Even though many people donate online, you want to make it easy for donors who prefer to mail a check. Include a pledge envelope or a return envelope and a preprinted form with the donor’s contact information and the amount of last year’s gift.

Stamps are more personal so you might want to find some nice ones to use.

Is it easy to donate online?

Be sure your donation page is user-friendly and consistent with your other fundraising materials.  Highlight your year-end appeal on your homepage and include a prominent Donate Now button.

8 Best Practices for Building an Online Donation Page

The Top 10 Most Effective Donation Form Optimizations You Can Make

While you are at it, check your website for out-of-date information and broken links.

Is Your Nonprofit Website in Good Shape?

How does a donation help the people you serve?

Create a set of giving levels and let your donors know how their gift will help.

Do you have an incentive to entice donors to give a larger gift?

Instead of premiums, see if you can find a major donor who will match any upgrades. I know of an organization that used this as an incentive to get new donors.

Boost Your Fundraising Results With a Match From a Major Donor

Do you offer a monthly or recurring giving option?

Monthly or recurring giving is another way to get a larger gift. Some people might balk at donating $100 or more, but if you present it as $10 a month ($120 a year!), it sounds more feasible.

How will you thank your donors?

Don’t treat this as an afterthought. Spend as much time on your thank you letter/note as you do on your appeal letter and write them at the same time. You need to thank your donors, and thank them well, as soon as you receive their gifts, so have a thank you letter/note ready to go.

Handwritten notes and phone calls are much better than a preprinted letter. Create or buy some thank you cards (see above) and start recruiting board members and volunteers to make thank you calls or write notes. Create a thank you plan to help you with this.

Are you showing the love?

Even though you’ll be busy with your appeal, you want to ramp up your donor communication this fall. Keep engaging your donors and other supporters (who may become donors) by sharing success stories and gratitude. Pour on the appreciation and create a thank you video or hold an informal open house.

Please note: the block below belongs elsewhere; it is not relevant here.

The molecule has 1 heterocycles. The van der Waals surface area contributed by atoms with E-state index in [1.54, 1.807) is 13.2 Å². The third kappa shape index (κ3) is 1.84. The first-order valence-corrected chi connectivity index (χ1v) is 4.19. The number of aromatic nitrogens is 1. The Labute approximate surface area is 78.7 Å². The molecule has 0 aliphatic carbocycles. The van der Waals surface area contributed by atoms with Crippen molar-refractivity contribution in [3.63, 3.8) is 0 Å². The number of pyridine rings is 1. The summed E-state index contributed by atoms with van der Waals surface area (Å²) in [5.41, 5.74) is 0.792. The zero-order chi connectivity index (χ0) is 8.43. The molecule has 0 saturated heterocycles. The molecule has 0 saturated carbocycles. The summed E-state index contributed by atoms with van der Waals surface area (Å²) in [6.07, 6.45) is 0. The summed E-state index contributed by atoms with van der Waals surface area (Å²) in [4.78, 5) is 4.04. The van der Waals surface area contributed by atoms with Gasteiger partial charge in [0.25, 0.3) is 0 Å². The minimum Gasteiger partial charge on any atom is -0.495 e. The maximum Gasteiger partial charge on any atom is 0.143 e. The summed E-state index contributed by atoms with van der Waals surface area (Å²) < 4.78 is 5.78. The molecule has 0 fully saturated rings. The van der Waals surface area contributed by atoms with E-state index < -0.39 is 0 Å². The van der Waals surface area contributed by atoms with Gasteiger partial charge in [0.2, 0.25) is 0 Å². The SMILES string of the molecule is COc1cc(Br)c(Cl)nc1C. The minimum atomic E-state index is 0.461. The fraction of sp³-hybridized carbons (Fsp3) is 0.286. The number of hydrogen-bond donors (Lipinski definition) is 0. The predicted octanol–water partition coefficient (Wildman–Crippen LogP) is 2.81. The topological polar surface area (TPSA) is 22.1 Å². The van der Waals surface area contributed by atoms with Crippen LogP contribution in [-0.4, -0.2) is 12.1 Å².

How are you getting ready for your year-end appeal?

Build Relationships With Your Donors by Having an Open House

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Building relationships with your donors is a year-round effort. There are many ways to build relationships. One that’s more personal is having an open house at your organization. If you can’t hold one on site, have it at a restaurant or other venue. You may be able to find someone to donate space.

Invite other supporters, too

You could just have an event for donors, but why not invite other supporters such as event attendees, email subscribers, and social media followers, as well? This could be a great way to convert these supporters into donors. Encourage your donors to bring a friend.

Coordinate it with your year-end appeal

Depending on your resources, you may only be able to hold one open house a year. If you can hold more, that’s great.

A good time to have your open house is before you launch your year-end appeal so you could hold one sometime between mid-September and early November.

Another option is spring if you have an appeal then, or you could make it a thank you event.  

Winter is tricky unless you’re fortunate to live someplace where it doesn’t snow. And summer’s not good since most people go away on vacation.

Whenever you decide to hold your open house, don’t ask for money at this event.

Keep it informal

No three-course dinners and speeches that are a cure for insomnia. Hold a gathering where your supporters can drop in after work, and serve something to eat and drink. You may be able to get food and beverages donated or find a sponsor.

Have a brief program. You could show a video and/or let a client share his/her story. Your executive director or board chair should thank your guests and share some accomplishments and plans for the future. Again, keep it brief. You don’t want anyone looking for a way to escape.

Create some photo displays and have literature available. You could also show a video on a laptop. Offer tours, if that makes sense.

Speaking of tours, you could offer them at other times, too. After I became a monthly donor, one organization invited me to arrange a tour.

How to Engage Donors with a Tour

7 Tips to Create an Amazing Donor Cultivation Tour

Get your board involved

You must have a good turnout from your board. Encourage board members to invite friends and other potential prospects.

Make everyone feel welcome

Don’t hide in the corner or spend all your time talking to your co-workers. Your staff and board need to mingle with your guests and make them feel welcome.